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In the zone

The Texans are close, very close.

Sure tackle Todd Wade was as disappointed as the rest of the team's offensive linemen after a lackluster performance at Pittsburgh Aug. 21. The team lost 38-3 and managed 54 rushing yards.

But he and others say the new zone blocking scheme is close to vastly improving the Texans running game.

"That's just because of errors from the offensive linemen, including myself," Wade said of the Steelers game. "Don't blame the scheme, it's just because we're not doing the scheme right.

"Football's more mental anyway, but especially in this. You've got to take the right steps and things like that. It's not that it's that complicated, it's just getting used to doing something totally different th


at what you're used to."

Zone blocking is designed to allow players to double-team defenders depending on their area of the field. This differs from man blocking, where players may have individual responsibilities.

Friday night's game against the Denver Broncos should help the learning curve. The Broncos were second in the league in rushing offense using a similar scheme. This preseason it has already produced 100-yard performances by two different running backs.

Starting running back Domanick Davis is also expected to see his first action of the preseason. In short, it's a good time to put all the pieces together and test the scheme against a veteran laden defense.

The starters will play most if not the entire first half against the Broncos.

"Well, we won't watch much of Denver's offense, but their defense will certainly be ready for it," starting center Steve McKinney said. "I'm sure they've seen it a lot in practice, so we'll have to be on our A-game to be able to rush against them."

Texans head coach Dom Capers said Denver has one of the better defenses around, despite their familiarity with zone blocking.

"This is a good defense," he said. "They played awfully well last week against Seattle (Aug. 21). They've got a veteran presence and they've made some additions to it."

The Broncos added defensive backs Champ Bailey and John Lynch to the secondary. Linebackers Al Wilson and first-round draft pick D.J. Williams add strength in run support. And the defensive line weathered the off-season mostly in tact, retaining starters Trevor Pryce and Luther Elliss.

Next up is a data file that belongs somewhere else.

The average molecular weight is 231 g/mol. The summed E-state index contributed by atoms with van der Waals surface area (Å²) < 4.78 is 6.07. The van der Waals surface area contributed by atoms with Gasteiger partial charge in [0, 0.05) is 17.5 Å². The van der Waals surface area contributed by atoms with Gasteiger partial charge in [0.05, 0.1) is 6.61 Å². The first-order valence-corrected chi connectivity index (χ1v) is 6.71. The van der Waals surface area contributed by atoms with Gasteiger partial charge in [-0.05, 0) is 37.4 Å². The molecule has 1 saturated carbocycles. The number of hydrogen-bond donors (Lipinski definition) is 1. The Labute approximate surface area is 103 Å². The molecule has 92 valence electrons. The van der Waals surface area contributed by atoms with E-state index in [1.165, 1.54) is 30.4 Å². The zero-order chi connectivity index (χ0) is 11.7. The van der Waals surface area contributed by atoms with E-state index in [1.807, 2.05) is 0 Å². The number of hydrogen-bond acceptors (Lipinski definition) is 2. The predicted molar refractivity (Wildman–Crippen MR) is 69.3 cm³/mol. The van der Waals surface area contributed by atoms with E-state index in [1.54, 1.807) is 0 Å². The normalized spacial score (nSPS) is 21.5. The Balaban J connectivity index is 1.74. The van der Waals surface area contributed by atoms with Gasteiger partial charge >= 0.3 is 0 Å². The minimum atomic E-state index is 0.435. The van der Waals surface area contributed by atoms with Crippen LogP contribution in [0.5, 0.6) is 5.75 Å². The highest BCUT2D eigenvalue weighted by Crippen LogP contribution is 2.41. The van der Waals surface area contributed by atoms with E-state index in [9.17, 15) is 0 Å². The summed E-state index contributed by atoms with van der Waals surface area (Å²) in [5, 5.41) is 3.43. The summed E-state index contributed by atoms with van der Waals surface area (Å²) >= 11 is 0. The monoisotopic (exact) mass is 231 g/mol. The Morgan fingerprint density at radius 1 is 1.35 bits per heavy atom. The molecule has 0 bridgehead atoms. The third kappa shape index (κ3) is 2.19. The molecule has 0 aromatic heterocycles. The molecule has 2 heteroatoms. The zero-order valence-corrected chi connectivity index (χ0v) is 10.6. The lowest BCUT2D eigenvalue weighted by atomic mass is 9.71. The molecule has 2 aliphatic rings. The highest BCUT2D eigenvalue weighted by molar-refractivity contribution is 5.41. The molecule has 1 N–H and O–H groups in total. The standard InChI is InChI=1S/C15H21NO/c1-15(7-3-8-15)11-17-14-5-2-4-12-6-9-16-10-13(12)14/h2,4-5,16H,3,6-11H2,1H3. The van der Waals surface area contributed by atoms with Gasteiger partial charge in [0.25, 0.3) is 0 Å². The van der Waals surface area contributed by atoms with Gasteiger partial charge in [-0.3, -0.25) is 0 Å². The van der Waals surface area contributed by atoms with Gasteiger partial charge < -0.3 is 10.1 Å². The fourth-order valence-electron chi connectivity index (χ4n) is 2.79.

Denver allowed just over 100 yards per game on the ground in 2003.

Offensively, the Texans need little proof from the Broncos that zone blocking can work.

Head coach Mike Shanahan has coached four rookie running backs to 1,000-yard season during his tenure. It already seems trading last year's starter Clinton Portis to the Washington Redskins for Bailey will have only a few negative effects.

Quentin Griffin has been listed as the starter. A second-year pro, Griffin has 145 yards in two preseason games. Mike Anderson rushed for 1,487 yards in his rookie season (2000) before switching to fullback. He has rushed for a total of 1,321 yards since.

But Anderson, the 2000 Rookie of the Year, has had a resurgence of late, rushing for 120 yards against the Seahawks.

Second-round draft Tatum Bell is expected to get his shot behind the line against the Texans. Bell missed Denver's first three preseason games with a broken finger.

"Mike Anderson obviously played well, but the offensive line gets a lot of credit along with the tight ends, running backs and wide receivers," Shannahan said. "If you run the football, you have a lot of people working together…"

The Texans hope they are close to having similar success.

"It's still just little things here and there," McKinney said. "It was just one block here and one block there. I'm not concerned about it, especially once Dominick gets back and gets healthy and we make the few adjustments that we need to make it will be rolling."

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